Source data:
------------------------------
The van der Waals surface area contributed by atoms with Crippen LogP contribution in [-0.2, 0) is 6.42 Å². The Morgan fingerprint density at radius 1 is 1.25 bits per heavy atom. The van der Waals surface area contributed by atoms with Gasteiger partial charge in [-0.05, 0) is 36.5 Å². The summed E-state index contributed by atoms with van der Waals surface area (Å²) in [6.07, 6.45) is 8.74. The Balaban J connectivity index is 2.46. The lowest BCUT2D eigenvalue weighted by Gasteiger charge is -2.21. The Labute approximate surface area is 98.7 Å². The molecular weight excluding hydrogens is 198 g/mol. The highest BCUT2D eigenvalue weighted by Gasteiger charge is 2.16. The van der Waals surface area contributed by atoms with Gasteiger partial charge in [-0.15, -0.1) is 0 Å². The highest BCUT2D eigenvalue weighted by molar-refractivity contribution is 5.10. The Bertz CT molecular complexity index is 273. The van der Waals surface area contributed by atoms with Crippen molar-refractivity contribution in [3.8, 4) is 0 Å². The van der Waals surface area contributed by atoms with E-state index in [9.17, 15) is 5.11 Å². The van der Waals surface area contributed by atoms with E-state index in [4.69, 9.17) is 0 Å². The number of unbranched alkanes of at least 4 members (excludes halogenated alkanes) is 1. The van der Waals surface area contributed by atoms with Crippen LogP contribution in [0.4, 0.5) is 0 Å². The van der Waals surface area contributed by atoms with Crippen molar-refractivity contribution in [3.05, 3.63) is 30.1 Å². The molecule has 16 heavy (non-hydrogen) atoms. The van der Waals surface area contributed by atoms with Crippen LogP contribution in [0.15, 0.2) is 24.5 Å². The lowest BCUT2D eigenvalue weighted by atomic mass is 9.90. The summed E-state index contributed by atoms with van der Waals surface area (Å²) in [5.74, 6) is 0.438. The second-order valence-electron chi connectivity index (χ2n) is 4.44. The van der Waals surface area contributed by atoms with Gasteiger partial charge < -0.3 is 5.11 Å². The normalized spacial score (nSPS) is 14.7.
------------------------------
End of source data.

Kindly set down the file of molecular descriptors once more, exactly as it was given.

The van der Waals surface area contributed by atoms with Crippen LogP contribution in [-0.2, 0) is 6.42 Å². The Morgan fingerprint density at radius 1 is 1.25 bits per heavy atom. The van der Waals surface area contributed by atoms with Gasteiger partial charge in [-0.05, 0) is 36.5 Å². The summed E-state index contributed by atoms with van der Waals surface area (Å²) in [6.07, 6.45) is 8.74. The Balaban J connectivity index is 2.46. The lowest BCUT2D eigenvalue weighted by Gasteiger charge is -2.21. The Labute approximate surface area is 98.7 Å². The molecular weight excluding hydrogens is 198 g/mol. The highest BCUT2D eigenvalue weighted by Gasteiger charge is 2.16. The van der Waals surface area contributed by atoms with Gasteiger partial charge in [-0.15, -0.1) is 0 Å². The highest BCUT2D eigenvalue weighted by molar-refractivity contribution is 5.10. The Bertz CT molecular complexity index is 273. The van der Waals surface area contributed by atoms with Crippen molar-refractivity contribution in [3.8, 4) is 0 Å². The van der Waals surface area contributed by atoms with E-state index in [9.17, 15) is 5.11 Å². The van der Waals surface area contributed by atoms with E-state index in [4.69, 9.17) is 0 Å². The number of unbranched alkanes of at least 4 members (excludes halogenated alkanes) is 1. The van der Waals surface area contributed by atoms with Crippen LogP contribution in [0.4, 0.5) is 0 Å². The van der Waals surface area contributed by atoms with Crippen molar-refractivity contribution in [3.05, 3.63) is 30.1 Å². The molecule has 16 heavy (non-hydrogen) atoms. The van der Waals surface area contributed by atoms with Crippen LogP contribution in [0.15, 0.2) is 24.5 Å². The lowest BCUT2D eigenvalue weighted by atomic mass is 9.90. The summed E-state index contributed by atoms with van der Waals surface area (Å²) in [5.74, 6) is 0.438. The second-order valence-electron chi connectivity index (χ2n) is 4.44. The van der Waals surface area contributed by atoms with Gasteiger partial charge < -0.3 is 5.11 Å². The normalized spacial score (nSPS) is 14.7.